Keebler's Elves Are Building 'Tiny Doors' Across America

Project Covers 12 Cities and Counting

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Leo Burnett is proving that marketing ideas really do grow on trees -- actually under one particular tree in San Francisco, to be exact.

The tree, in the city's Golden Gate Park, began drawing national media attention a few months ago when a mysterious small door was discovered at its base. Leo Burnett's Kellogg team caught the story on the news and immediately made a connection. "Everyone knows that Keebler elves make cookies in the Hollow Tree," recalled Mike Doyle, a VP-Creative Director at the agency. "If there was ever a project that we should be doing something around, it seemed like this would be the one."

Thus was born the "Tiny Doors Project," in which Kellogg's Keebler brand commissions artists to build tiny doors at the base of trees across the country.

This 'Tiny Door' is in Pittsburgh
This 'Tiny Door' is in Pittsburgh

The project -- which is spearheaded by Leo Burnett and experiential marketing agency City Eventions – is purposely low-profile. There isn't any branding on the doors, except for a hashtag (#tinydoors). Leo Burnett made a TV spot (below), but it does not show any Keebler cookies and the brand name is only briefly shown at the end of the ad. Keebler's lead elf, Ernie, does not appear in the ad, although his voice does.

The campaign is meant to bring "the idea of elfin lore into the real world," Mr. Doyle said. "Although we would love people to go out and buy Keebler cookies," that is not the goal of the project, he said. Rather, it is aimed at selling the Keebler brand "and what we stand for, which is elfin magic," he added.

The hub for the campaign is a Tumblr page which includes a map displaying the locations of the doors, as well as some pictures, like one door at the base of a huge tree in Cincinnati's Eden Park. About 40 doors have been erected in a dozen cities so far, including Orlando, Detroit, Philadelphia and Kansas City.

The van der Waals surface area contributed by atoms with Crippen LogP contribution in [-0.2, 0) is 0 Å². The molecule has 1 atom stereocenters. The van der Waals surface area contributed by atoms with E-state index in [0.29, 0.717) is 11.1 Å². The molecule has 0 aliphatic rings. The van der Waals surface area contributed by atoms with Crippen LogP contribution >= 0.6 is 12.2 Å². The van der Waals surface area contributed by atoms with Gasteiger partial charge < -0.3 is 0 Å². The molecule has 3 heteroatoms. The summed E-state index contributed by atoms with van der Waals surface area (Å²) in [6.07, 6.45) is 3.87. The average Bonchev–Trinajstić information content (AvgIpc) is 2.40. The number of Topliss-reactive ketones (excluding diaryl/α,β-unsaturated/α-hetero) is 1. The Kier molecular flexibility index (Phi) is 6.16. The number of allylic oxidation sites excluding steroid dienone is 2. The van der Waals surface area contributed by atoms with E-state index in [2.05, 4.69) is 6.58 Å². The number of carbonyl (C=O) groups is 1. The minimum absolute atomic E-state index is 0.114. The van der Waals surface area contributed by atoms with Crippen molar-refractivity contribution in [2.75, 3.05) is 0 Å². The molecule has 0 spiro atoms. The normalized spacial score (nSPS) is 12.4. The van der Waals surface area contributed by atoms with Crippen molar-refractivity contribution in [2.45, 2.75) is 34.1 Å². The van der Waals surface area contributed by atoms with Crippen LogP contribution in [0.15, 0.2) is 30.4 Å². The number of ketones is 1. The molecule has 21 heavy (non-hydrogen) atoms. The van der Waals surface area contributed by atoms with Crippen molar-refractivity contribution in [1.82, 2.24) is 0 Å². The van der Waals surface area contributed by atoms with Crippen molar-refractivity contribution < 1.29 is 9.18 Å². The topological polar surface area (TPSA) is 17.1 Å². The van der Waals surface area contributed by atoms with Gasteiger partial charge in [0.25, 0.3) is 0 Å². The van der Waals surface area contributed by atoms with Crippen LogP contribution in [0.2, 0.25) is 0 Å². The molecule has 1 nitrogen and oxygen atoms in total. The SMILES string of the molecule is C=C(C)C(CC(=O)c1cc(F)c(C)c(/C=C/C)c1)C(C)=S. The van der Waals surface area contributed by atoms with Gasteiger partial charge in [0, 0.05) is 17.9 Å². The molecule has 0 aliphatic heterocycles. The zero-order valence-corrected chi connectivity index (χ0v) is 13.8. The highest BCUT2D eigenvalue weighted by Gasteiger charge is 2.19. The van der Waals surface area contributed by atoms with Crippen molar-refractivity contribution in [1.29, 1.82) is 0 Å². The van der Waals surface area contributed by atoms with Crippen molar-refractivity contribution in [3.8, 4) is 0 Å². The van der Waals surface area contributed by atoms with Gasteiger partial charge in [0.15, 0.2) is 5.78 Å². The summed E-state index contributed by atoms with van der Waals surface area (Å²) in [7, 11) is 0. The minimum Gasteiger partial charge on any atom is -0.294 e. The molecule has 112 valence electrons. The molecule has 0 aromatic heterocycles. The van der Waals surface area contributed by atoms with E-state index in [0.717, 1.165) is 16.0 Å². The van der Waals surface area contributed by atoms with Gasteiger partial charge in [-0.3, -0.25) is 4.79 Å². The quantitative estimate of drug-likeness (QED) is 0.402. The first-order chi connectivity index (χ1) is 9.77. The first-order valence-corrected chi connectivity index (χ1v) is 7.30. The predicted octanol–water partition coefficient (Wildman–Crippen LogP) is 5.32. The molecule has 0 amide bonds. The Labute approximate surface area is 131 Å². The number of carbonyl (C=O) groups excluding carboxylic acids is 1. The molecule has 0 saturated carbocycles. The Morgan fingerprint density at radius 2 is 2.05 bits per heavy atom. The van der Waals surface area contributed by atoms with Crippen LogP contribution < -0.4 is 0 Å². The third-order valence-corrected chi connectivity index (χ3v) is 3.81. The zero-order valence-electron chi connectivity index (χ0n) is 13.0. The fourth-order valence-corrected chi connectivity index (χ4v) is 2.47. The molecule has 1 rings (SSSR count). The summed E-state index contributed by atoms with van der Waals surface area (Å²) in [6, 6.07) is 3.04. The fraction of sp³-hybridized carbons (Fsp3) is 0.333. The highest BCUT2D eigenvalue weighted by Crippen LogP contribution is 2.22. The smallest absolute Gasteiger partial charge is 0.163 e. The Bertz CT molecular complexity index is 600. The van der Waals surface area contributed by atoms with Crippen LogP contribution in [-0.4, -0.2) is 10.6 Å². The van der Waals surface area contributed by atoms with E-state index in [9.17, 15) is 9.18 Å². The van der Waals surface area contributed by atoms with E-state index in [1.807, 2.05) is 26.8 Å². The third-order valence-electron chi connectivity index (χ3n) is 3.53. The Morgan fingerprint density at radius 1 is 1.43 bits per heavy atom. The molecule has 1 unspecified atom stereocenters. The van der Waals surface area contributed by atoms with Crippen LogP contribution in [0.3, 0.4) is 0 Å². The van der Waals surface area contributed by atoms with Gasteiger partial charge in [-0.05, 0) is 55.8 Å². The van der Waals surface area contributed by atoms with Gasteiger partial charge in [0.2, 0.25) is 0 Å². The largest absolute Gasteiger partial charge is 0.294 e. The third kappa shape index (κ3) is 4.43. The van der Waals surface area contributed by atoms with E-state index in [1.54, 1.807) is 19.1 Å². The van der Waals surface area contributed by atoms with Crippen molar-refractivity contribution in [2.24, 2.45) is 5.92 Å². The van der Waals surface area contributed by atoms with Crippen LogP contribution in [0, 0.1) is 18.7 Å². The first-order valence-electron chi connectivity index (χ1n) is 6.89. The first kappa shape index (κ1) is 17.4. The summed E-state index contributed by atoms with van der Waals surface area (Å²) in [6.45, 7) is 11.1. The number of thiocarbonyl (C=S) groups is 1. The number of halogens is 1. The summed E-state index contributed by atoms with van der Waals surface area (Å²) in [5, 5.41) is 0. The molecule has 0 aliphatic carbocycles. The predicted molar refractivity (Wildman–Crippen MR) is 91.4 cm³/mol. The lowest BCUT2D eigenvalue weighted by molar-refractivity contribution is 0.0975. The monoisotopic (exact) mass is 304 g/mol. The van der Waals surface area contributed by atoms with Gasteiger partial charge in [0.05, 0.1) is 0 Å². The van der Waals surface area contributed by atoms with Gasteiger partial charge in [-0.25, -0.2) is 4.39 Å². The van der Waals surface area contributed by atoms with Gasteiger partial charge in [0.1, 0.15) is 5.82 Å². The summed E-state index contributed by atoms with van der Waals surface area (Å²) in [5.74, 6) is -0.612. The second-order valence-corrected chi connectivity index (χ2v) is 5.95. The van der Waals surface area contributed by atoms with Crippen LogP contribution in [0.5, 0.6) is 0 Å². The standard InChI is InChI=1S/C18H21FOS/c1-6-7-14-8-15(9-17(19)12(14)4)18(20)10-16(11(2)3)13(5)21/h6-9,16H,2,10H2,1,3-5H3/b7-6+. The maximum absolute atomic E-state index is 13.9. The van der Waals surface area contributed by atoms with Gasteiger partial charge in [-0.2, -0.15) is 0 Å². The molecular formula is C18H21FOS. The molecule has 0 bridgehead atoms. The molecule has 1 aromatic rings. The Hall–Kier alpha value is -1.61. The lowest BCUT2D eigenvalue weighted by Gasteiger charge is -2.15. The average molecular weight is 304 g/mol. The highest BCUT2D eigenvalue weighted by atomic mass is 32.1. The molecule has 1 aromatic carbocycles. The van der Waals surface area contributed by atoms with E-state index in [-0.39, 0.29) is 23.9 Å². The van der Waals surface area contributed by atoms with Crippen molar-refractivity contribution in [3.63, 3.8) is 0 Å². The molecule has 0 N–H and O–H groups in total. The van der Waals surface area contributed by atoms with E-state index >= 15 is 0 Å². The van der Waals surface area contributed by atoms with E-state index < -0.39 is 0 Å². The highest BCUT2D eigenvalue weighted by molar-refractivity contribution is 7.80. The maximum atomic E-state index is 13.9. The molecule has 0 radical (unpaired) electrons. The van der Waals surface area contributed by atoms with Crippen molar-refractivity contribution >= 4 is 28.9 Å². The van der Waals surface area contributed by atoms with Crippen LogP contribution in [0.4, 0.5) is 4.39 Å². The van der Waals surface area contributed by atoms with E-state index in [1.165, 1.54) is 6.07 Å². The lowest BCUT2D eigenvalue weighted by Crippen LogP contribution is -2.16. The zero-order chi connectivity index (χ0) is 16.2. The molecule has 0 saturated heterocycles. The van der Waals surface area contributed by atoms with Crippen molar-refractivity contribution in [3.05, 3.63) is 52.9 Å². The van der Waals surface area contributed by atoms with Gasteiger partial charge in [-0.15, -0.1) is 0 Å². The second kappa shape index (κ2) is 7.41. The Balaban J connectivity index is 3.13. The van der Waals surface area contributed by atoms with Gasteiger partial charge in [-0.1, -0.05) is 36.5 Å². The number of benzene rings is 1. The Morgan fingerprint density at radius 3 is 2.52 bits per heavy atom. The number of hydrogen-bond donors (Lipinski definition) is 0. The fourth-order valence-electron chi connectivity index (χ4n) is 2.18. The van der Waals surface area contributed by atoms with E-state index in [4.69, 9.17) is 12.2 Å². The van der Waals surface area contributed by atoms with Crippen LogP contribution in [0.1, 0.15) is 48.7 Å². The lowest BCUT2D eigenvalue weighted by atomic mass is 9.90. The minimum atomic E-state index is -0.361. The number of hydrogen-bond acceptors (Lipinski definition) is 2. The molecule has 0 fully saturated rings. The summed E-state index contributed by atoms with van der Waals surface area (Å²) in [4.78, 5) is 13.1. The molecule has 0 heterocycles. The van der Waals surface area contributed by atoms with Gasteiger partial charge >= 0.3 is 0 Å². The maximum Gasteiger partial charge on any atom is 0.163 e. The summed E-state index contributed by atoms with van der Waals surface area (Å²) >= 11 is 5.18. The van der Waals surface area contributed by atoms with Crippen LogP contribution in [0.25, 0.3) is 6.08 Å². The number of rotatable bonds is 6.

Mr. Doyle said the project targets parks, and organizers get permission for each door. Also, the doors are nailed to the ground, not the trees themselves. Project coordinators work with arborists to ensure the trees aren't harmed, Mr. Doyle said.

This was a lesson learned from the original San Francisco tiny door, which was removed by city's Recreation and Park Department because of rules prohibiting fixtures to trees, according to local media reports. After much speculation – including a story on ABC's "Good Morning America" -- the San Francisco Chronicle revealed the creators of the original door as Tony Powell and his son Rio. Mr. Powell, who lives on a sailboat and works at a company that makes wood sealant for boats according to the Chronicle, told the newspaper that "I just thought maybe someone might come along now and then and say, 'Well, cool -- a little door.' That's all."

Leo Burnett approached Mr. Powell early on about being part of the Keebler project. He politely declined, saying "my kid doesn't watch TV and my kid doesn't eat cookies," Mr. Doyle recalled. The agency let him know it was moving forward with the project, Mr. Doyle said, and "he was fine with it."

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